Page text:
NEW YORK, DEC. 31 -- Texaco Inc. has proposed to pay out $5.6 billion, including $2.2 billion from cash reserves, as part of the settlement plan designed to end its mammoth legal battle with Pennzoil Co.
The exact cost of the settlement was disclosed by Texaco in a statement filed in federal bankruptcy court today. The settlement plan, which was signed Dec. 17, includes a payment of $3 billion to Pennzoil.
The plan still must be approved by two-thirds of Texaco's shareholders in a vote that will likely take place early in the new year. Since Pennzoil, Texaco and committees representing Texaco's shareholders and creditors support the deal, approval is considered likely.
If the plan is approved, Texaco then would emerge from the bankruptcy reorganization it sought last April. Texaco filed for bankruptcy protection to escape financial pressures caused by Pennzoil's unprecedented $10.3 billion verdict. The judgment was awarded by a jury as compensation for Texaco's alleged interference with Pennzoil's contract to merge with Getty Oil Co.
Apart from the $3 billion earmarked for Pennzoil, another $2.6 billion will be used to satisfy claims by Texaco's creditors and to pay some legal fees and administrative costs, according to the statement filed today. In addition to drawing on cash reserves, the company said it will finance the huge payments by obtaining new loans from "various domestic and international banks."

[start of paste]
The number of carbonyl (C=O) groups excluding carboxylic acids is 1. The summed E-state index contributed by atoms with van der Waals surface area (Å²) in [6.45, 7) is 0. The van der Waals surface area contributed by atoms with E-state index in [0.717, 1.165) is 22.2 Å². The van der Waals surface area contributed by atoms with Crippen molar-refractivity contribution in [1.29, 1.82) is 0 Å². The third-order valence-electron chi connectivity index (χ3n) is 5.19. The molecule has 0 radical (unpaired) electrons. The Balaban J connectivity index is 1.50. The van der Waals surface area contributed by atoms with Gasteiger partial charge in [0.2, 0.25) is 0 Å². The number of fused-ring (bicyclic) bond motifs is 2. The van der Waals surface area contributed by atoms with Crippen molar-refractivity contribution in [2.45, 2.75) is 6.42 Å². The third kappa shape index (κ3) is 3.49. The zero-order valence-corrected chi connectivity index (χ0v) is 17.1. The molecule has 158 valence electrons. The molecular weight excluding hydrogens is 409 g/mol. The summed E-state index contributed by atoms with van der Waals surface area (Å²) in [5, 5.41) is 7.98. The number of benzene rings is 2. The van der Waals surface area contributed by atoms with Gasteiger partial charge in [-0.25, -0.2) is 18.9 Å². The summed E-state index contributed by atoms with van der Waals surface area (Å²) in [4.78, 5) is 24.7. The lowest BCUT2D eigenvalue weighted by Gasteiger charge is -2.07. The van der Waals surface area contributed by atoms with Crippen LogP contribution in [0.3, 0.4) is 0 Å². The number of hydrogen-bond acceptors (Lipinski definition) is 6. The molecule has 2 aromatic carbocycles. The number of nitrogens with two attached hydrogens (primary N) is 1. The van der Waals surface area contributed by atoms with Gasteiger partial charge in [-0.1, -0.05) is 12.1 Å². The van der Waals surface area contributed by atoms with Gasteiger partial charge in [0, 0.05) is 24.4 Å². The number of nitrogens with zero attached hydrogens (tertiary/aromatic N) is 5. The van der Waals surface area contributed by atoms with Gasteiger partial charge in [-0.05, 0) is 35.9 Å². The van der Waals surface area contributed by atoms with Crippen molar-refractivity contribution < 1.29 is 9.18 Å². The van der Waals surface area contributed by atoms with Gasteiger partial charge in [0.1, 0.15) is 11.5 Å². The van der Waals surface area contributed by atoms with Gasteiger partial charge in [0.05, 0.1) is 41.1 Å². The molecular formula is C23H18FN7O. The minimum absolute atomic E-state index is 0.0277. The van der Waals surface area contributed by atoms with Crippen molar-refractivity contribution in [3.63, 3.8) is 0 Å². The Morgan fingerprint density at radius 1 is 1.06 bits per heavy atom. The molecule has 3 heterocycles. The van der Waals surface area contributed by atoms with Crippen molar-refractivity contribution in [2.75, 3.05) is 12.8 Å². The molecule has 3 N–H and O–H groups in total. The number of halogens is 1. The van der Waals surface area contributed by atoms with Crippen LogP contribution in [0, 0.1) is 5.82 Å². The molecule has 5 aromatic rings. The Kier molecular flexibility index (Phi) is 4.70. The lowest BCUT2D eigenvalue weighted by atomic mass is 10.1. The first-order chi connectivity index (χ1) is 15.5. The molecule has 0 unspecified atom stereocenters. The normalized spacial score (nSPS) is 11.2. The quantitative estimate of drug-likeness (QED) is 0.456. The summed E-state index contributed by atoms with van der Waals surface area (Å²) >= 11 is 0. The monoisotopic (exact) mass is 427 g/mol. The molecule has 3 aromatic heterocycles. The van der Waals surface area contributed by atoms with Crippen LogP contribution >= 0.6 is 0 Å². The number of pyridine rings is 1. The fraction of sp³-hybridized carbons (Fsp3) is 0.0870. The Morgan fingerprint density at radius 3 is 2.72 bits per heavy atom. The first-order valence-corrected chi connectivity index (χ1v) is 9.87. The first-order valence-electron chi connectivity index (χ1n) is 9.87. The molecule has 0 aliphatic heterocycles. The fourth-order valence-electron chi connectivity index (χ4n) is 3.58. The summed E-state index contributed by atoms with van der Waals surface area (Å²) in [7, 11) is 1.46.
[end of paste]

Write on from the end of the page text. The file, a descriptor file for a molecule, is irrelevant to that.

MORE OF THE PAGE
Texaco said that once the plan is approved and the bankruptcy reorganization is ended, the company's total debt will be "only slightly higher than year-end 1986 levels."
The plan goes far to satisfy the legions of lawyers involved in the multifaceted legal dispute between Pennzoil and Texaco. If the settlement is approved, 16 derivative lawsuits seeking damages on behalf of Texaco's stockholders from the company's directors and others would be dismissed.
Dismissal of those suits also would relieve more than a dozen former Getty Oil directors, the J. Paul Getty Museum Trust, Getty family heir Gordon Getty, several major Wall Street investment banks and a host of law and accounting firms from any legal liability arising from the Pennzoil dispute.
Moreover, the statement filed today said that personal legal fees incurred by Texaco's directors while defending themselves against the shareholder suits would be reimbursed from company funds. The statement even invites lawyers on the other side of those suits to file applications with the bankruptcy court for legal fees.
"Our feeling was that it would be best to write 'finis' to the entire chapter," said Joel Zweibel, an attorney representing Texaco's creditors.
Other lawyers involved in the case said the generous provisions for legal fees were included partly to help win approval of the overall settlement. They said the only meaningful opposition to the plan is likely to come from disgruntled shareholders who feel that Texaco should attempt to recover some of its $3 billion payment to Pennzoil by suing other parties involved in the case.
Since the lawyers who filed the 16 derivative actions against Texaco's directors and others nominally represent shareholder interests, allowing them to collect fees from the bankruptcy court could dissuade them from mustering shareholder opposition to the settlement.
In addition, though Texaco has invited the shareholders' lawyers to apply for fees, it has not yet said whether it will support any such fee applications. One lawyer involved in the negotiations said Texaco is withholding its support to create an incentive for the shareholder attorneys to support the settlement deal.